If you are stressed out constantly at work and are always tired, it is time to embrace mindfulness. Mindful work involves activity management that can help you get through daily tasks logically. By taking a breather, you can give your overworked brain a break and become more productive at the same time.
When it comes to working productively, you need all of your mental and physical faculties in the best of health. If you try to say answer ALL of the emails you have, refuse to delegate, or take on more work than you can manage, you can burn out easily. This is not mindful work rather it is you refusing to be more mindful of your health.
To understand this notion, you have to understand how our mind works to process information. Our thoughts are governed not only by the present but also by past and future events. What this means is that we make decisions based on our experiences. Unfortunately, if we allow them to overcome us, we end up losing sight of our goals.
Mindfulness allows us to remain aware of our thoughts and to fight against the pull of past experiences, especially traumatic ones. Think about it. If you spent time thinking about how embarrassed you felt when your boss chewed you out, you will lose your productivity and never get anything done. However, if you shut out that memory and focused on present tasks, you can heal and grow at the same time.
You should nurture this habit if you want to keep your thoughts from straying into destructive territory. It can help you to slow down and rationalize the next step. It will also allow you to slow down your racing thoughts. That alone can do a lot better than 10 cups of coffee!
Sure, the caffeine can boost focus and productivity for a while. But, once it wears off, you can crash and burn. By making the mindfulness part of your daily life , you will not need that crutch.
Here are just some benefits you can enjoy and how you can reap them:
The best way to create space in your mind is to declutter it. It allows us to take a break from critical thinking. Think of it as taking a break after running full tilt on a treadmill. The act allows the muscles (of your brain) to come down from a high-stress level. Failure to do so can lead to stress, decreased productivity, burnout, and can even stunt your thought process. (Yes, that may be why you are spacing out more than you should at work).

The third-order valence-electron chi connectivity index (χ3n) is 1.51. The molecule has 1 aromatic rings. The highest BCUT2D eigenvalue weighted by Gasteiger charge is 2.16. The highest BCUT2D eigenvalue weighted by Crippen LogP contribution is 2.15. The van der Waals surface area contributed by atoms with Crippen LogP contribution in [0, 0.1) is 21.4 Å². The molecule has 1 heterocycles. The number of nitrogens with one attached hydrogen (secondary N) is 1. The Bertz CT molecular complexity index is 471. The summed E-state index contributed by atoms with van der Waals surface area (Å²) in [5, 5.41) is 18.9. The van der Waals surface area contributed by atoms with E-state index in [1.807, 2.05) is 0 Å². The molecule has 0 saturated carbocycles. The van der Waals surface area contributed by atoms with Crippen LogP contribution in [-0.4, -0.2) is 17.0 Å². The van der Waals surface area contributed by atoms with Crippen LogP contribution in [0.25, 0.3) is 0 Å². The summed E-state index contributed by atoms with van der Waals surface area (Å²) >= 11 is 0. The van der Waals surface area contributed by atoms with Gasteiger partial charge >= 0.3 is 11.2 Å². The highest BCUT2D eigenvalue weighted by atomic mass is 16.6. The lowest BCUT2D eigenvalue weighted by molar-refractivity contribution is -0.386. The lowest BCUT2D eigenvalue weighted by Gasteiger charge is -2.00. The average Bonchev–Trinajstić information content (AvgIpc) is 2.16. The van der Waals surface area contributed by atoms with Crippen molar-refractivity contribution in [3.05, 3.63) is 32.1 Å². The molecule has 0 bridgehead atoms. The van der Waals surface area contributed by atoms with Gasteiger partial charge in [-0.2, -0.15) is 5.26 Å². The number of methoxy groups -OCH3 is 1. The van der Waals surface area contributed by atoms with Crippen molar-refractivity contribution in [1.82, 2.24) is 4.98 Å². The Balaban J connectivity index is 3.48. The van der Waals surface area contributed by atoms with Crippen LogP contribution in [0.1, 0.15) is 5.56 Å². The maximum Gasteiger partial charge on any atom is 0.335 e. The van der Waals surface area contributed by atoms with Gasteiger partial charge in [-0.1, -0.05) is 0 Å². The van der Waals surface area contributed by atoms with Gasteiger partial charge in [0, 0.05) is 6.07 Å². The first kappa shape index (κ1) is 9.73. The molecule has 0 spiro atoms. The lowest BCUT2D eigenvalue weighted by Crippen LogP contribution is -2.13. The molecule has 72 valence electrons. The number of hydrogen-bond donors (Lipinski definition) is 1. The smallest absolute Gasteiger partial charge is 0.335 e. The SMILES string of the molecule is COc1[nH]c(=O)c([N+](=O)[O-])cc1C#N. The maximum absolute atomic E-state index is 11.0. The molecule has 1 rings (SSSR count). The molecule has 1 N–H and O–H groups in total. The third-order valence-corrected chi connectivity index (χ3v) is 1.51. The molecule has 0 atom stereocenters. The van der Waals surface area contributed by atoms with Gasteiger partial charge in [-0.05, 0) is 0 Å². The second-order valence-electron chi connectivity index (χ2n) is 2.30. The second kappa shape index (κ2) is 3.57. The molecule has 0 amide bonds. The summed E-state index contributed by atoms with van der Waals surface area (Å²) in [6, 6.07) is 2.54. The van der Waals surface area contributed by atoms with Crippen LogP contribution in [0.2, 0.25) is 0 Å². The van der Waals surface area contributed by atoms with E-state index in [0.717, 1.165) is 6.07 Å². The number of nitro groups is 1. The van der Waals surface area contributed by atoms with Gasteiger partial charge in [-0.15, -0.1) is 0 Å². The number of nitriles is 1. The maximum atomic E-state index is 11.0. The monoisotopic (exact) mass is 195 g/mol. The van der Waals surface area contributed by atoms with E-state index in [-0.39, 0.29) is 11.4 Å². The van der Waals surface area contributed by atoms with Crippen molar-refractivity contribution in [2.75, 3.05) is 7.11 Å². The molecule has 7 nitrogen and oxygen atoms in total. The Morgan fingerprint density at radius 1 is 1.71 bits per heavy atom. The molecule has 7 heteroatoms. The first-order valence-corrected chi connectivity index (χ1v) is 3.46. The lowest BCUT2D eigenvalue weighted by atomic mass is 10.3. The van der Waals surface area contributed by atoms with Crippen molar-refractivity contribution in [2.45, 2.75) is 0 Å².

If you want to advance in your career, adapting to new skills and situations is critical. That is pretty much the yardstick that potential employers will measure your suitability with. If you can acclimate to new and unpredictable situations calmly, you can be a better leader. Mindfulness can help you attain and maintain that state.
If you are not mindful of the work you need to do, you will waste time on unnecessary tasks and again the productivity will be very low. The tendency will also prevent you from solving problems quickly. Mindfulness can allow you to free yourself from distractions, which may otherwise derail you. That way, when you are in the middle of a challenge, you will not get overwhelmed easily.
A key aspect of mindfulness is divergent thinking i.e. our ability to come up with new ideas. This can prove invaluable in the workplace, especially one in which the stakes are high, such as a bank. Divergent or creative thinking can help you to think of different solutions to a problem and liberate your brain from distractions. In other words, it will allow you to look at things around you from a different (and calm) perspective
When you come to work each day, you bring a certain amount of energy with you. We are not just talking about your physical state. A vital mind can think critically and does not allow unnecessary clutter to overwhelm our senses. In other words, it can allow us to stay focused and enjoy the work we are doing.
Empathy may be the last thing on your mind if you work in a competitive environment. However, it can go a long way to make you more mindful and thus, less stressed. It allows us to understand how others think and resonates with them on an emotional level. In other words, empathy opens us to new perspectives, which can improve our problem-solving skills.